11.00-12.00 Met the chair of a school board to discuss some issues which were causing concern for the board. I tihink it’s important that parents feel they acan approach the department. This was always my approach at school and I see my job here as being no different, although the first point of contact will always be the school.

12.00-1.00 Managed to get round to see my mum – it’s been nearly two weeks (oops)

1.00 – 1.30 Phonecalls and correspondence

1.30-2.00 Maureen Jobson

2.00-3.15 Ronnie Summers to discuss the draft Musselburgh Inspection Report

3.15-3.45 Alison Wishart

4.00-5.00 Met the visiting specialists. This wasn’t an easy meeting as I had to to explain the actions we were taking to break the link between visiting specialists and classroom teachers, which will enable us to provide the additional non-contact time for teachers in primary schools. This will enable us to make some necessary savings without any job reductions. There are a few benefits – we may have to recruit more specialists; visiting teachers will now be part of a school complement and therefore have more security in times of budget pressures. I’m a great believer in honesty but it doesn’t make some messages any easier to deliver.

Open Source Education

On Wednesday I met with Robert Jones to check out his FreeMIS on-line management information system. As I explained on Wednesday Robert is an advocate and user of open source software. I’d never heard of open source but since Wednesday I’ve been doing a little more homework. It is a remarkable concept – develop something share it with others – for free!, who then improve it and then pass it on to others – for free! No wonder some of the big software companies are frightened. It rang a bell for me this morning when Graham Whitehead talked about encyclopedia britannica and the fact that knowledege is developing so quickly that a paper based version is no longer useful. I linked this with the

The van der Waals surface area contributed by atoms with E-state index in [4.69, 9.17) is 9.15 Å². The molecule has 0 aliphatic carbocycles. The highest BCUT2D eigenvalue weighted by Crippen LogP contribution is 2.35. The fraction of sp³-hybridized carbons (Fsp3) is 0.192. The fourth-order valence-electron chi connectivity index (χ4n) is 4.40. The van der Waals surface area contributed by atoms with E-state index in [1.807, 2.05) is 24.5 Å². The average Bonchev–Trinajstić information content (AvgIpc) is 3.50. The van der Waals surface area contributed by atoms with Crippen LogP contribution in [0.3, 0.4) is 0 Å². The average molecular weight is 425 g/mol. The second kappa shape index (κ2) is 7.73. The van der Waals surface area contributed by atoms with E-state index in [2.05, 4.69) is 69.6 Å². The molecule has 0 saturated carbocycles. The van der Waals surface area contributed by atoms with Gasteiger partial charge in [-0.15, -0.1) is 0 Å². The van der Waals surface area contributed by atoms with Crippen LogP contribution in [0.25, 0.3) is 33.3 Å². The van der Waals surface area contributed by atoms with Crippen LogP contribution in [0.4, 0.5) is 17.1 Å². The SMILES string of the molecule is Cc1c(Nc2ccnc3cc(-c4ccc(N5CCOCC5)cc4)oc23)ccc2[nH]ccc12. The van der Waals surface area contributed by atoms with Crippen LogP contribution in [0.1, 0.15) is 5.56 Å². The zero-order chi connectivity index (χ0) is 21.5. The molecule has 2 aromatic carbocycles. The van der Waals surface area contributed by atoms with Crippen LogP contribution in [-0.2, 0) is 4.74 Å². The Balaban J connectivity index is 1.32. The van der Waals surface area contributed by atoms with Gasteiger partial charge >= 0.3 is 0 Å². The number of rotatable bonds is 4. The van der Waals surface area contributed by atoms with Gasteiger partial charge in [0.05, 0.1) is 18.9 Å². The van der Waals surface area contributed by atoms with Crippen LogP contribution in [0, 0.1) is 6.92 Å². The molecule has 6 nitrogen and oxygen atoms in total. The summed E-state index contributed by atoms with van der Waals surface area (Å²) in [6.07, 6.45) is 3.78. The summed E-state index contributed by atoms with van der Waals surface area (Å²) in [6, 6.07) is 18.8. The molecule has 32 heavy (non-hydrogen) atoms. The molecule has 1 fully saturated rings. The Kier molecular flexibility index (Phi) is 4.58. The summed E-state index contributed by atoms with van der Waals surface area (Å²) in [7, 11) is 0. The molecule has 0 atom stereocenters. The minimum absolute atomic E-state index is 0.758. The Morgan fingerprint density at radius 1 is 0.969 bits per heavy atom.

wikipedia idea where people put information up on a site, which is self-monitored, and the info can be edited, added to and enhanced by other users. In a sense this is open source knowledge management. I then wondered does this have any potential for education and the development and delivery of the curriculum? Open source education? What would it look like?

Many meetings

I’ve been in post for four weeks. In that time I’ve been meeting all of the staff within the Department. These meetings have proved very useful. My over-riding impression is that we are fortunate to have so many committed and professional staff at all levels. I think the opinion in schools can sometimes be that people in the “centre” sit around drinking coffee all day and don't know what it's like in schools. This is completely mistaken and the staff here are determined to ensure that they provide a quality service to schools. If there is one problem it might be that people often work in isolation of their peers but this is easily resolved and I will be chairing a communication working group over the next few weeks.

I'm keen that I don't become overwhelmed with the job and have set up a number of systems and procedures with the help of our admin staff. One of the key elements of this strategy is how I intend to deal with e-mails. Too often someone in my position can spend all their time reading and responding to e mails. Given that my typing skills are limited – to say the least – it normally takes me 5 -10 minutes to read and respond to a single email. People deserve a response to e mails but too often that response is expected almost instantaneously. My system involves my admin support intercepting my e mails and printing them off. I then work on all the mails at the end of the day, dictating my responses onto a digital recorder. These files are downloaded onto my secretary's computer in the morning and all my e mails are typed and sent off on my behalf. In this way I can deal with the strategic aspect of my job whilst ensuring that all e mails enquiries are dealt with logically and timeously – usually within 24 hours. In this way I can deal with all my mails in under an hour wheas if I was typing a response to each I might be engaged in the process for up to three hours a day. We will be reviewing the success of this system after a couple of months.